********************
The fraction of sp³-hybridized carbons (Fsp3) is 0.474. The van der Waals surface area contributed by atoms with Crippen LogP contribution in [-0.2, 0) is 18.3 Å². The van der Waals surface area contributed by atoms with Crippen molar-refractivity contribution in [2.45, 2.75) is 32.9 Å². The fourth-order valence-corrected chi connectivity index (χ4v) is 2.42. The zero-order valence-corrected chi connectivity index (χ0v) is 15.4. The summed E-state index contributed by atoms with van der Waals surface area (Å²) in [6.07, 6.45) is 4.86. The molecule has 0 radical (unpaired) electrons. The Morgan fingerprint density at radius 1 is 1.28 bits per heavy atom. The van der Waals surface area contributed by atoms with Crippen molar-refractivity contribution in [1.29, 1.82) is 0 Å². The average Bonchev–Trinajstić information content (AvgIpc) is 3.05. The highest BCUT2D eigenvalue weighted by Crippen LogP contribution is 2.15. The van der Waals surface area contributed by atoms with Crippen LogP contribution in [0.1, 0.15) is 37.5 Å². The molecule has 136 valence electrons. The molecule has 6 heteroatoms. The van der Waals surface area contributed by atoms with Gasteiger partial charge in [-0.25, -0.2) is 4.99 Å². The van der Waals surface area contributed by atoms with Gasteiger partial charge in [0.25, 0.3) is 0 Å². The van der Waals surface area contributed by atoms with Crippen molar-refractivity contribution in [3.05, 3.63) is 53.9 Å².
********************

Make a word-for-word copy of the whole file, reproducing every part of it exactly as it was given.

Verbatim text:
The fraction of sp³-hybridized carbons (Fsp3) is 0.474. The van der Waals surface area contributed by atoms with Crippen LogP contribution in [-0.2, 0) is 18.3 Å². The van der Waals surface area contributed by atoms with Crippen molar-refractivity contribution in [2.45, 2.75) is 32.9 Å². The fourth-order valence-corrected chi connectivity index (χ4v) is 2.42. The zero-order valence-corrected chi connectivity index (χ0v) is 15.4. The summed E-state index contributed by atoms with van der Waals surface area (Å²) in [6.07, 6.45) is 4.86. The molecule has 0 radical (unpaired) electrons. The Morgan fingerprint density at radius 1 is 1.28 bits per heavy atom. The van der Waals surface area contributed by atoms with Crippen molar-refractivity contribution in [1.29, 1.82) is 0 Å². The average Bonchev–Trinajstić information content (AvgIpc) is 3.05. The highest BCUT2D eigenvalue weighted by Crippen LogP contribution is 2.15. The van der Waals surface area contributed by atoms with Crippen LogP contribution in [0.1, 0.15) is 37.5 Å². The molecule has 136 valence electrons. The molecule has 6 heteroatoms. The van der Waals surface area contributed by atoms with Gasteiger partial charge in [-0.25, -0.2) is 4.99 Å². The van der Waals surface area contributed by atoms with Gasteiger partial charge in [0.25, 0.3) is 0 Å². The van der Waals surface area contributed by atoms with Crippen molar-refractivity contribution in [3.05, 3.63) is 53.9 Å².